No doubt you have watched in awe as tens of thousands of people turn out on the telly to compete, and hopefully complete, marathon and half marathon events all over the country. Could you do it? Sure, anyone can but not without careful planning, training and motivation.


The answer to this question is akin to answering “how long is a piece of string?” There are so many variables: your age and fitness level when you start training, your previous experience of running, your time commitment, your determination, any injuries that may crop up to slow you down, training breaks that may occur beyond your control, your diet, etc. etc. etc.

You can only do your best – set your target, note down your marathon plan and go for it. Obviously, you’ll need more than a few days, or even weeks, but three or four months of training should set you on track for finishing a marathon within a respectable time.


The great runners of our time and beyond have all said it, one way or another: a marathon is run not by the body, but by the mind. Undriven by the power of the mind anybody will naturally choose to give up on a feat of endurance like running a 26.2-mile marathon and drop by the wayside.

If you want to make it through a marathon, you need to be extremely motivated right from when you start training until you finally make it over the finish line.

A Guide to marathon running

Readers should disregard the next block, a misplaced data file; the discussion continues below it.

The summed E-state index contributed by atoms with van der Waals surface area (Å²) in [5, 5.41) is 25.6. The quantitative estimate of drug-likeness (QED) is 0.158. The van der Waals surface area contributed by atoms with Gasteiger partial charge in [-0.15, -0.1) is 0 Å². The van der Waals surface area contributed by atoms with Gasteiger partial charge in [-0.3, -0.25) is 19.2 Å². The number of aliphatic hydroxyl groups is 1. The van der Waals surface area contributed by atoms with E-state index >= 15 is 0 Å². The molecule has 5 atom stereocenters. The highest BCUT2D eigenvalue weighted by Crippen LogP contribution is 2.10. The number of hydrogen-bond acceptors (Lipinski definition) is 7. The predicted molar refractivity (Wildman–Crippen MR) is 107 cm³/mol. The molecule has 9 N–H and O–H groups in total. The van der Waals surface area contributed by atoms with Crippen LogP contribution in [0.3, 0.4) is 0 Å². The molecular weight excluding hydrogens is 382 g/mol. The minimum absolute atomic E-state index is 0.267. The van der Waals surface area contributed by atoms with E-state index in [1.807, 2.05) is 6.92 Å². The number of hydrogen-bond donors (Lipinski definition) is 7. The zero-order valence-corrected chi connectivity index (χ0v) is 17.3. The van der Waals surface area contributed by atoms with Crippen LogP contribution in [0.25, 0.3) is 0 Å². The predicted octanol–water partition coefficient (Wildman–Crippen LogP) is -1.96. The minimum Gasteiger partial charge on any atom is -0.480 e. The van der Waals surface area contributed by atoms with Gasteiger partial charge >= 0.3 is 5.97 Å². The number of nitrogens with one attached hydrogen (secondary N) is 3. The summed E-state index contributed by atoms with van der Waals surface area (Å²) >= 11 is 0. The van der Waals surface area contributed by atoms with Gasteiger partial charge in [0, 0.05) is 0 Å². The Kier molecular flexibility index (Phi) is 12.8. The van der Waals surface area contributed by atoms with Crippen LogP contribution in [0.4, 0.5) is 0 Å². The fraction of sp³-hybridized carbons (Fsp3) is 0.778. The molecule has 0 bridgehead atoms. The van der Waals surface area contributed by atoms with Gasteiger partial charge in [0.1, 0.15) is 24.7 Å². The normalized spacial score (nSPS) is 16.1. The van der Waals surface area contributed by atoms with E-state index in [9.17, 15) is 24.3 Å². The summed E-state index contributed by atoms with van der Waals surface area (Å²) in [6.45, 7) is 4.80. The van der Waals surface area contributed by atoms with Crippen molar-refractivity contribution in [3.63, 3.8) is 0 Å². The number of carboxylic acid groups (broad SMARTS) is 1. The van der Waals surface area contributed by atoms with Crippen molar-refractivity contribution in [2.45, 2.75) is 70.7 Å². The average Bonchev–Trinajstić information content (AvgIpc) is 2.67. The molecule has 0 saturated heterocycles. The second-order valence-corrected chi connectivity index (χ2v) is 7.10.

Don’t expect the rigours of training to make you more enthusiastic about the event itself – just the opposite will happen! In fact, part of your training regimen should include spells of reaffirmation of your commitment and motivation to succeed.

It’s no coincidence that popular marathons in cities and towns around the world have become synonymous with charity fundraising. If you don’t have a good cause that you feel passionate about, you’d be wise to find one and declare your intention to run your marathon in support of it.

Joining a group – whether it’s work colleagues, fellow charity volunteers, friends, family, church congregants, football team supporters etc. – also helps to keep you motivated. You can train together, compare notes and look forward to running together when the “big day” arrives.

It’s crucial to remember that running should be fun, and not a chore. When your resolve for those morning runs takes a nosedive, try livening up your enthusiasm by varying your route, downloading some different music and/or buying a new running outfit. Analyse why your runs are becoming less attractive, and try to make changes to the routine or your mindset to reinvigorate your interest.


Continue to How to Train for a Marathon

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Disclaimer: The information contained in this guide is designed for educational purposes only. This information does not substitute or replace professional medical, health and fitness advice. You are advised to consult a healthcare professional before undertaking any athletic training programme. The use of information provided in this guide is at your own risk.